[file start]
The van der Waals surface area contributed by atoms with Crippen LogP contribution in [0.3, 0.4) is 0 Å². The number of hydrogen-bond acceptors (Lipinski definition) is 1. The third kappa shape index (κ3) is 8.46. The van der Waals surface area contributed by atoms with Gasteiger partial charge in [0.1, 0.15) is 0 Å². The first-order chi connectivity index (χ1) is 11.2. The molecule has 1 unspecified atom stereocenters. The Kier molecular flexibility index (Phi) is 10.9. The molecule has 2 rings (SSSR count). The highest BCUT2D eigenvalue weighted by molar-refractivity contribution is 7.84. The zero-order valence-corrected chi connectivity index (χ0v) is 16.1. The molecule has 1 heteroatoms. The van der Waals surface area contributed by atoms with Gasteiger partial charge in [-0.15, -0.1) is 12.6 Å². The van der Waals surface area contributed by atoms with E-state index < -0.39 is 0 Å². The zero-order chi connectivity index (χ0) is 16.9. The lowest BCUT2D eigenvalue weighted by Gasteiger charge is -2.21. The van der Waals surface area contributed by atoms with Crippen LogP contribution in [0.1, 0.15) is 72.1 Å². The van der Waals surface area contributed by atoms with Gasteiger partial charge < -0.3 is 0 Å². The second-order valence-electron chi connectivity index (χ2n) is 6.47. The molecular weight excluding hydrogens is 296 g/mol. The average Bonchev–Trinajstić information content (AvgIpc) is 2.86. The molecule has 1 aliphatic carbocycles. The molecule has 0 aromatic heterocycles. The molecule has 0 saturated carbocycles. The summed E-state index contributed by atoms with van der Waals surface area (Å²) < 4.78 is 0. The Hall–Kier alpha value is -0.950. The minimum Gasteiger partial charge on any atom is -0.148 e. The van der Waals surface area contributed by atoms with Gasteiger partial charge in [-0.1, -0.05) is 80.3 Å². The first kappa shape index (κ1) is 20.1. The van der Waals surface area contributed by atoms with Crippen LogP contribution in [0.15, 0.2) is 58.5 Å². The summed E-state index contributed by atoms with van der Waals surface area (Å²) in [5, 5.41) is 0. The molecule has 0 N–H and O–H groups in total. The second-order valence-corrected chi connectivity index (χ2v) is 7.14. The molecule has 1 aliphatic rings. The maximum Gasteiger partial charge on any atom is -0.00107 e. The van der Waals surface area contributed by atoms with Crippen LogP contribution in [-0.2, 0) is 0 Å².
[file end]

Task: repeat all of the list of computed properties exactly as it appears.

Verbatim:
The van der Waals surface area contributed by atoms with Crippen LogP contribution in [0.3, 0.4) is 0 Å². The number of hydrogen-bond acceptors (Lipinski definition) is 1. The third kappa shape index (κ3) is 8.46. The van der Waals surface area contributed by atoms with Gasteiger partial charge in [0.1, 0.15) is 0 Å². The first-order chi connectivity index (χ1) is 11.2. The molecule has 1 unspecified atom stereocenters. The Kier molecular flexibility index (Phi) is 10.9. The molecule has 2 rings (SSSR count). The highest BCUT2D eigenvalue weighted by molar-refractivity contribution is 7.84. The zero-order valence-corrected chi connectivity index (χ0v) is 16.1. The molecule has 1 heteroatoms. The van der Waals surface area contributed by atoms with Gasteiger partial charge in [-0.15, -0.1) is 12.6 Å². The van der Waals surface area contributed by atoms with E-state index < -0.39 is 0 Å². The zero-order chi connectivity index (χ0) is 16.9. The lowest BCUT2D eigenvalue weighted by Gasteiger charge is -2.21. The van der Waals surface area contributed by atoms with Crippen LogP contribution in [0.1, 0.15) is 72.1 Å². The van der Waals surface area contributed by atoms with Gasteiger partial charge < -0.3 is 0 Å². The second-order valence-electron chi connectivity index (χ2n) is 6.47. The molecular weight excluding hydrogens is 296 g/mol. The average Bonchev–Trinajstić information content (AvgIpc) is 2.86. The molecule has 1 aliphatic carbocycles. The molecule has 0 aromatic heterocycles. The molecule has 0 saturated carbocycles. The summed E-state index contributed by atoms with van der Waals surface area (Å²) < 4.78 is 0. The Hall–Kier alpha value is -0.950. The minimum Gasteiger partial charge on any atom is -0.148 e. The van der Waals surface area contributed by atoms with Gasteiger partial charge in [-0.1, -0.05) is 80.3 Å². The first kappa shape index (κ1) is 20.1. The van der Waals surface area contributed by atoms with Crippen LogP contribution in [0.15, 0.2) is 58.5 Å². The summed E-state index contributed by atoms with van der Waals surface area (Å²) in [5, 5.41) is 0. The molecule has 0 N–H and O–H groups in total. The second-order valence-corrected chi connectivity index (χ2v) is 7.14. The molecule has 1 aliphatic rings. The maximum Gasteiger partial charge on any atom is -0.00107 e. The van der Waals surface area contributed by atoms with Crippen LogP contribution in [-0.2, 0) is 0 Å².